Would you trust a journalist less than a financial adviser?
I expect most of you would say yes. You could point to the growth of ‘fake news’, or the obvious bias of the mainstream media, or even refer back to scandals such as the outrageous telephone hacking by some tabloids.
But what about the general public? Do you reckon they have a lower opinion of journalists than financial advisers?
They may agree with all your points, but will probably also mention the many scandals they have heard about crooked financial advisers.
Ask anyone in a pub about their experiences with financial advisers and they are much more likely to mention poor old aunt Doris, who lost tens of thousands to a crook, than their friend who has had their retirement income boosted by many years’ sensible guidance from a trusted money expert.
The point I am labouring to make is that there are as many misconceptions about financial advisers as there are about journalists.
I know that the majority of journalists aim to make the world a better place by shedding a light on sharp practices or dodgy dealings, or simply by informing and entertaining people with some sharply-written copy.
I am proud to be part of what I consider a noble profession.
Yet journalists remain among the least trusted people in the country.
In the latest Ipsos Mori Veracity Index – a report that records which professions the British public trusts – only 26 per cent said they think journalists tell the truth.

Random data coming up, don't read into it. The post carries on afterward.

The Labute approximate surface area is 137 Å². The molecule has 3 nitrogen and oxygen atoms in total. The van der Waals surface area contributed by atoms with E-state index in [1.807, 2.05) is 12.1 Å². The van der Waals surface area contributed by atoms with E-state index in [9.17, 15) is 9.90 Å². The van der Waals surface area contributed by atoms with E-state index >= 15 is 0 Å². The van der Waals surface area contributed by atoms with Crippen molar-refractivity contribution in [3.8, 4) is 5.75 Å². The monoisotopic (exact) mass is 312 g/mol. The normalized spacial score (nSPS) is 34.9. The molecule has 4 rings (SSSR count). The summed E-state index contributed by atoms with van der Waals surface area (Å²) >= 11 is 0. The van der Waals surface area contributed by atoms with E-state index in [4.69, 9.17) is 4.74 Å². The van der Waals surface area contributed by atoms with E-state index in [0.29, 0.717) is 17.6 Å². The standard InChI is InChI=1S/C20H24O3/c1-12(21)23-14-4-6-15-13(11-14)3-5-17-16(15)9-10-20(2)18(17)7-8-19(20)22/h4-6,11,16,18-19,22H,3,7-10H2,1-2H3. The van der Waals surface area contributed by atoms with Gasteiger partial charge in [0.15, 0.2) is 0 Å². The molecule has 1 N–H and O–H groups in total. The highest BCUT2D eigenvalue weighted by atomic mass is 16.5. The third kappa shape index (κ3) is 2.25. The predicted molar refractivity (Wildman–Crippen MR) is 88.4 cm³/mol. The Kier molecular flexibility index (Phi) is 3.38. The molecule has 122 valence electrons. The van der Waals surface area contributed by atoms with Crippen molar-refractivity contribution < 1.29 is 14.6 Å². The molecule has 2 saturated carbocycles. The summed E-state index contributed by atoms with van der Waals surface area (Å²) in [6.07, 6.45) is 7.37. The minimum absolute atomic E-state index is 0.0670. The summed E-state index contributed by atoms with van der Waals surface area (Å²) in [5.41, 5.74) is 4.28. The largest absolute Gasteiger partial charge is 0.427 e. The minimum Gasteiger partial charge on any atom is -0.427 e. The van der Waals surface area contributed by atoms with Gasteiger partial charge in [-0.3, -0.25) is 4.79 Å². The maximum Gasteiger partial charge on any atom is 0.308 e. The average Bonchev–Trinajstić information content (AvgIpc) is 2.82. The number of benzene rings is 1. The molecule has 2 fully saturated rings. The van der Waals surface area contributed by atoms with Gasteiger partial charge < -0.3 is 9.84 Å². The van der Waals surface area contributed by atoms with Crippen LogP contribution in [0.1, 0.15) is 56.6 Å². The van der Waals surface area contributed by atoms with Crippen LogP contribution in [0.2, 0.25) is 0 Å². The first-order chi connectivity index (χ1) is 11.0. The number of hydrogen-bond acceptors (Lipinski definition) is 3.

I find that saddening and shocking, but understand why the stock of journalists has fallen so low.
What about financial advisers? The research company did not ask about them. The closest profession in the index is bank managers.
Unsurprisingly they are not particularly highly thought of, with only 41 per cent of people trusting them.
And, sadly, I think financial advisers would score equally as poor.
Not that I equate them with bank staff, but I reckon many of the general public would regard them as similar, with several still turning to their bank for advice about their finances.
I have written here before about the problem that financial advisers have in the public eye. My view is that there needs to be a fresh education programme to raise people’s awareness of the value that financial advisers can offer.
But recent events suggest that politicians have a pretty low opinion of advisers, too.
Last week, Labour MP Ruth George spoke at a Work and Pensions Committee hearing on pension costs and transparency.
She is one of the better MPs and is consistently campaigning for important issues.
At the hearing, she spoke in some detail about the pension cold-calling ban, which came into effect in January to stop unscrupulous rogues targeting people with pension scams.